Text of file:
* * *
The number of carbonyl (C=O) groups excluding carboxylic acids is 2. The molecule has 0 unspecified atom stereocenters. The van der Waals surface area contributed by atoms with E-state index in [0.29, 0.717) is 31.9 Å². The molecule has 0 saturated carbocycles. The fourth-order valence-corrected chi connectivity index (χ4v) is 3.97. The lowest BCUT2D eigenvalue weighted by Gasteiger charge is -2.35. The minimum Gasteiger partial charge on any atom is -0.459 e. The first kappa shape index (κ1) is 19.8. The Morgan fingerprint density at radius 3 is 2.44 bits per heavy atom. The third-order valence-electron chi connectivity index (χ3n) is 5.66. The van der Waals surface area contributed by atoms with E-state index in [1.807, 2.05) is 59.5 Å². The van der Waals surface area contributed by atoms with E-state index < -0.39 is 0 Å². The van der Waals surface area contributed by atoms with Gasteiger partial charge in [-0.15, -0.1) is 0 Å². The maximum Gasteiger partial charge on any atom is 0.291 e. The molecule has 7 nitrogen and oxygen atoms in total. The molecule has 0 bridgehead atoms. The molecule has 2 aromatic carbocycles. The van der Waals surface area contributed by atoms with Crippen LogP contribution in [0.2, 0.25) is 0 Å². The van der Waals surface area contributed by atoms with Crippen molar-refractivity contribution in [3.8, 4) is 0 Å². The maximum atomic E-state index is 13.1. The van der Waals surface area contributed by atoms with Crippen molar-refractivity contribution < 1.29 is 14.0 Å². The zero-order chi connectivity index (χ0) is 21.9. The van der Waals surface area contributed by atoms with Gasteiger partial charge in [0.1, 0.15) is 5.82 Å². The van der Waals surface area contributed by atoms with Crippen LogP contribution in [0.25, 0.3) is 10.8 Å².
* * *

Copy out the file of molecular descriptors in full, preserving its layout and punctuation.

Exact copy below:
The number of carbonyl (C=O) groups excluding carboxylic acids is 2. The molecule has 0 unspecified atom stereocenters. The van der Waals surface area contributed by atoms with E-state index in [0.29, 0.717) is 31.9 Å². The molecule has 0 saturated carbocycles. The fourth-order valence-corrected chi connectivity index (χ4v) is 3.97. The lowest BCUT2D eigenvalue weighted by Gasteiger charge is -2.35. The minimum Gasteiger partial charge on any atom is -0.459 e. The first kappa shape index (κ1) is 19.8. The Morgan fingerprint density at radius 3 is 2.44 bits per heavy atom. The third-order valence-electron chi connectivity index (χ3n) is 5.66. The van der Waals surface area contributed by atoms with E-state index in [1.807, 2.05) is 59.5 Å². The van der Waals surface area contributed by atoms with E-state index < -0.39 is 0 Å². The van der Waals surface area contributed by atoms with Gasteiger partial charge in [-0.15, -0.1) is 0 Å². The maximum Gasteiger partial charge on any atom is 0.291 e. The molecule has 7 nitrogen and oxygen atoms in total. The molecule has 0 bridgehead atoms. The molecule has 2 aromatic carbocycles. The van der Waals surface area contributed by atoms with Crippen LogP contribution in [0.2, 0.25) is 0 Å². The van der Waals surface area contributed by atoms with Crippen molar-refractivity contribution in [3.8, 4) is 0 Å². The maximum atomic E-state index is 13.1. The van der Waals surface area contributed by atoms with Crippen molar-refractivity contribution < 1.29 is 14.0 Å². The zero-order chi connectivity index (χ0) is 21.9. The van der Waals surface area contributed by atoms with Gasteiger partial charge in [0.1, 0.15) is 5.82 Å². The van der Waals surface area contributed by atoms with Crippen LogP contribution in [0.25, 0.3) is 10.8 Å².